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3rd term: Abia drags FG, NíAssembly, 35 states to SíCourt

Posted by By OLA AGBAJE on 2006/04/11 | Views: 410 |

3rd term: Abia drags FG, NíAssembly, 35 states to SíCourt


Opposition to the elongation of the tenure of political office holders entered a new phase Tuesday, as the Abia State government dragged the National Assembly (NA) and the Federal Government (FG) to the Supreme Court, seeking for an order of perpetual injunction restraining the defendants from altering the constitution to suit their purpose.

Opposition to the elongation of the tenure of political office holders entered a new phase Tuesday, as the Abia State government dragged the National Assembly (NA) and the Federal Government (FG) to the Supreme Court, seeking for an order of perpetual injunction restraining the defendants from altering the constitution to suit their purpose.

Joined as co-defendants in the fresh suit filed at the apex court are the 35 other states of the federation, in what promises to be a landmark constitutional matter to be resolved by the court.

Besides seeking for an order to stop the on-going move to change the contents of the constitution, the plaintiff is also praying the court to declare that the National Assembly has no power under the 1999 Constitution to repeal the said constitution or substitute any of its provisions in such a way and manner that will give it a different character and content.
Also, Abia State is praying the court to declare that the National Assembly cannot exercise its power to alter any provision of the constitution, unless it complies fully with the provisions of sections 48 and 49 of the 1999 Constitution.

In addition, the plaintiff is seeking for an order of perpetual injunction to stop both the Federal Government and the Assembly from taking steps to alter any of the provision of the 1999 Constitution until all vacancies in the legislature are filled by the appropriate authority.
Further, the plaintiff is praying the court for an order of perpetual injunction to restrain the defendants from altering the provisions of the 1999 Constitution in such a manner that may tamper with the fixed tenure of persons holding elective offices in the executive arm of government as stipulated in sections 130(1) and 176(1) of the said constitution.

Also, the plaintiff is praying the apex court to affirm that the National Assembly can only alter any of the provisions of the 1999 Constitution for the peace, order and good governance of the country and a declaration that any alteration of sections 135(1) and 181(1) for the benefit of ineligible persons for re-election is unlawful and not intended for the peace, order and good governance of the Federal Republic of Nigeria.

The plaintiff in instituting the action, set five issues for determination before the apex court.
Abia State want the court to determine whether power of the legislature as enshrined in section 9(1) of the 1999 Constitution is subject to its power to make laws for peace, order and good governance, going by section 4(2) of the said constitution. The state also want to know whether such power should be exercised in accordance with the procedure laid down in section 58 of the constitution.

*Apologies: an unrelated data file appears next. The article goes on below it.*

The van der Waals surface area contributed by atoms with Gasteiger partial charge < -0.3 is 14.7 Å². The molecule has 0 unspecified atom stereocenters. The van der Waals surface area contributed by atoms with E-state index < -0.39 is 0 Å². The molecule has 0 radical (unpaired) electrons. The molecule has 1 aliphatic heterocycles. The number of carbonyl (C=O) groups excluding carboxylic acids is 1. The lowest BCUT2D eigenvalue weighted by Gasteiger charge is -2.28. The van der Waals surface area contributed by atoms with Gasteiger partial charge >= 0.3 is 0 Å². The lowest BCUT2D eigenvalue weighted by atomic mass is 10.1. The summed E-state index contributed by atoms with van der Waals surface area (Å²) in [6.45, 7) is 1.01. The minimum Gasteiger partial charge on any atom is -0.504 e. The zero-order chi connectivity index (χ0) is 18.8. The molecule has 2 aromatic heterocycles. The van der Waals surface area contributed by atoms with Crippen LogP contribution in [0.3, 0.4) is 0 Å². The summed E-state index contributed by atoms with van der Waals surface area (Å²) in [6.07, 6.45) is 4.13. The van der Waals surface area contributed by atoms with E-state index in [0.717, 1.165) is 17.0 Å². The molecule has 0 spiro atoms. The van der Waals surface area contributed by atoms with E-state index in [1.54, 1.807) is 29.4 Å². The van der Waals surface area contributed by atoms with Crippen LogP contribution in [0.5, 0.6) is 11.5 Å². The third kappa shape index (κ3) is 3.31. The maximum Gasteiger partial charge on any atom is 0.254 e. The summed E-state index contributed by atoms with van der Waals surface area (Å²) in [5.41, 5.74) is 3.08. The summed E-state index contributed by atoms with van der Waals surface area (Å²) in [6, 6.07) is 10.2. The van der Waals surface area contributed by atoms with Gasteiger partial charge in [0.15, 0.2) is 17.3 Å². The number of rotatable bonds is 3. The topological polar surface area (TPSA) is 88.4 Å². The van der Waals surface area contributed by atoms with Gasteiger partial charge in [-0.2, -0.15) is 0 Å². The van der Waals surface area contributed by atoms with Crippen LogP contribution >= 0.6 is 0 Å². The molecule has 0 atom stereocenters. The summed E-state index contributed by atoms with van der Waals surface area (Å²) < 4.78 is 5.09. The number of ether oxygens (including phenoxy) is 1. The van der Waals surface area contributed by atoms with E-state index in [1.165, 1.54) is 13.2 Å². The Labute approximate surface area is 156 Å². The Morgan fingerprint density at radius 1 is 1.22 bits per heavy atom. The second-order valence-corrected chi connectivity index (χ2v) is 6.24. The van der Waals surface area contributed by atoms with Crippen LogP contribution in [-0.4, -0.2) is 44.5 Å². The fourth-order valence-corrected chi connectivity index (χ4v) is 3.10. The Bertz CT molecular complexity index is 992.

In addition, the plaintiff want the Supreme Court to determine whether the power to alter the provisions of the constitution and power to legislate for the peace, order and good governance as vested in the National Assembly in section 4(2) should be construed as contemplating the wholesale repeal of the extant constitution of the country.

In addition, the plaintiff has invited the apex court to determine whether it is unconscionable for any person who is the president, governor, president of the senate, speaker of any legislative house under the constitution or member of such legislative house to participate in the process contemplated by section 9(2) of the constitution for the purpose of altering the tenure of any of the offices established under section 130(1) and 176 (1) in a manner to extend tenure longer than stipulated by the constitution.
The apex court was also called upon by the plaintiff to determine whether the National Assembly could exercise its power under section nine of the constitution if there is any vacancy in the membership of its two houses.

Furthermore, the plaintiff wants the Supreme Court to determine whether the alteration of sections 135(1) and 181(1) will not restrict or conflict with the desire of the people of Nigeria to promote national unity, foster national loyalty and sense of belonging as expressed in section 14(3) and (4) of the constitution.

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Comments (5)

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Sunday Mbe(Kaduna, Kaduna, Nigeria)says...

ULIMASI means' GOD,THANK YOU' not THANK GOD.

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Sunday Mbe(Kaduna, Kaduna, Nigeria)says...

The name ULIMASI is from the UTUGWANG tribe in OBUDU local government area of CROSS RIVER STATE in Nigeria.

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Okfold(Sobe, Edo, Nigeria)says...

I want the meaning of female owan name Ekeke (Edo state)

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Toluwalase Samuel Olufemi(Ijebu, Ogun, Nigeria)says...

Authority belongs to God, once He decrees it is final and binding

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Ikponmwosa Osamede(Edo, Nigeria)says...

Your meaning of Osamede is wrong. Osamede means God has given me a crown